Durham considering its own crime lab


A backlog at the SBI lab has meant test results on evidence can be delayed by six to eight months. That turns into a huge expense for the local government as trials are pushed back and jail costs for housing defendants rack up.

It's just the latest criticism of the lab which has been under fire since 2010, when a report by independent investigators found that SBI agents helped prosecutors obtain convictions over a 16-year period by misrepresenting blood evidence and keeping critical notes from defense lawyers.

Since then, there have been major reforms. Attorney General Roy Cooper named a new director to oversee the lab in 2011.

But delays getting results from the lab continue, and now city and county leaders on the Durham Crime Cabinet are considering a proposal to create Durham's very own crime analysis lab.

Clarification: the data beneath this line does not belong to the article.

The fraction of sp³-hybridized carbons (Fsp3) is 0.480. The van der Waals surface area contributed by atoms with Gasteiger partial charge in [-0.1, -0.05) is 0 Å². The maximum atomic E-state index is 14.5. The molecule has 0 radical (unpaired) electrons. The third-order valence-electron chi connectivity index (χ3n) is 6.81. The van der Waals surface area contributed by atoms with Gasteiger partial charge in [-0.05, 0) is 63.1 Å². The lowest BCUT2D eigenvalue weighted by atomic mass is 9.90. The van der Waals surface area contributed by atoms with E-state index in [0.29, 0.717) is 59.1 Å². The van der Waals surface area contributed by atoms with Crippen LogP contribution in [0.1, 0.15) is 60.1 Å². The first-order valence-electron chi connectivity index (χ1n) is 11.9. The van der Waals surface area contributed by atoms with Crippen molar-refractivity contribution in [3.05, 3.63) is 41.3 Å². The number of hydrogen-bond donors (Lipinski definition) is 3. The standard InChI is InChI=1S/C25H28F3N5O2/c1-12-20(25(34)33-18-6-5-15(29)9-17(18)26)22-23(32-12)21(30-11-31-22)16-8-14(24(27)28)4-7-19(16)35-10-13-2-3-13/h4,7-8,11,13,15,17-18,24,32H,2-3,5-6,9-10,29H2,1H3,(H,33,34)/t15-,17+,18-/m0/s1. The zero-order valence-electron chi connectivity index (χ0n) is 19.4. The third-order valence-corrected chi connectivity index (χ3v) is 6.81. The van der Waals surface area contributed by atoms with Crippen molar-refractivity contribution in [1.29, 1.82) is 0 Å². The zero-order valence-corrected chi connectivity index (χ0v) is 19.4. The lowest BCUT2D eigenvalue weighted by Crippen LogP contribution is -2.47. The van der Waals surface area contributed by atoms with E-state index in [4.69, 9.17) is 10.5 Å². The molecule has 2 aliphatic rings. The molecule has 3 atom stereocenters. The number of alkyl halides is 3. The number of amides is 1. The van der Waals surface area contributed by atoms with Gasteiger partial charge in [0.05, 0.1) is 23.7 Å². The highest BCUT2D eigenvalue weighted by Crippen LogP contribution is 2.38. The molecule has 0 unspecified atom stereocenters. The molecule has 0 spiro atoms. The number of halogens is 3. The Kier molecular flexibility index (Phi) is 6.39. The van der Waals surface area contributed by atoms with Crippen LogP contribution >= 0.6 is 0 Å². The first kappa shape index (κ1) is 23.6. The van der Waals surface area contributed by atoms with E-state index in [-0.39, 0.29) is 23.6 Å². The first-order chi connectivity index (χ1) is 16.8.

Officials looked at five options Friday, including spending $186,000 a year for the salaries of three SBI crime analysts (chemists) that would focus solely on Durham County.

There's already a certified ballistics analysts in the Durham Police Department, helping to move cases along. Durham officials say some ballistics analysis from the SBI can take several months.

The Crime Cabinet (comprised of city and county leaders) has agreed to send the proposal to the Durham County Board of Commissioners and Durham City Council for further consideration. The Cabinet wants to also explore whether the Duke University Medical Center would become a partner in the project.

Ultimately, the county board and city council would have to give final approval and funding.

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